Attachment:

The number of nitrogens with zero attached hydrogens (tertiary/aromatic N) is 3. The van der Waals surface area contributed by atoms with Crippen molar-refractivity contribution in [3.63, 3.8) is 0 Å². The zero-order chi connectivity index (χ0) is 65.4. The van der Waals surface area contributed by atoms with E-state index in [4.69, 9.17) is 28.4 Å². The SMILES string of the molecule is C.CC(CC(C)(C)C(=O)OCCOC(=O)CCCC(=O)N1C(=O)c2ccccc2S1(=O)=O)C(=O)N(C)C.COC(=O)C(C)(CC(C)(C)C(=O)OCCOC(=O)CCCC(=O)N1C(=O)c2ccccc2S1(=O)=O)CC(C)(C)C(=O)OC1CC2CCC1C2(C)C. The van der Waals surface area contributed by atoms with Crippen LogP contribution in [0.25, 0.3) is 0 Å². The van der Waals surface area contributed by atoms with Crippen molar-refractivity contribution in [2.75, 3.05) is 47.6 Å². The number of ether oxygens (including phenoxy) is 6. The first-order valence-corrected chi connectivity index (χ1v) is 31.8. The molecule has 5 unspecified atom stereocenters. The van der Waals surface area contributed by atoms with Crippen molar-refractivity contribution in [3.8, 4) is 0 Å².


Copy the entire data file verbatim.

The number of nitrogens with zero attached hydrogens (tertiary/aromatic N) is 3. The van der Waals surface area contributed by atoms with Crippen molar-refractivity contribution in [3.63, 3.8) is 0 Å². The zero-order chi connectivity index (χ0) is 65.4. The van der Waals surface area contributed by atoms with E-state index in [4.69, 9.17) is 28.4 Å². The SMILES string of the molecule is C.CC(CC(C)(C)C(=O)OCCOC(=O)CCCC(=O)N1C(=O)c2ccccc2S1(=O)=O)C(=O)N(C)C.COC(=O)C(C)(CC(C)(C)C(=O)OCCOC(=O)CCCC(=O)N1C(=O)c2ccccc2S1(=O)=O)CC(C)(C)C(=O)OC1CC2CCC1C2(C)C. The van der Waals surface area contributed by atoms with Crippen LogP contribution in [0.25, 0.3) is 0 Å². The van der Waals surface area contributed by atoms with Crippen molar-refractivity contribution in [2.75, 3.05) is 47.6 Å². The number of ether oxygens (including phenoxy) is 6. The first-order valence-corrected chi connectivity index (χ1v) is 31.8. The molecule has 5 unspecified atom stereocenters. The van der Waals surface area contributed by atoms with Crippen molar-refractivity contribution in [3.8, 4) is 0 Å².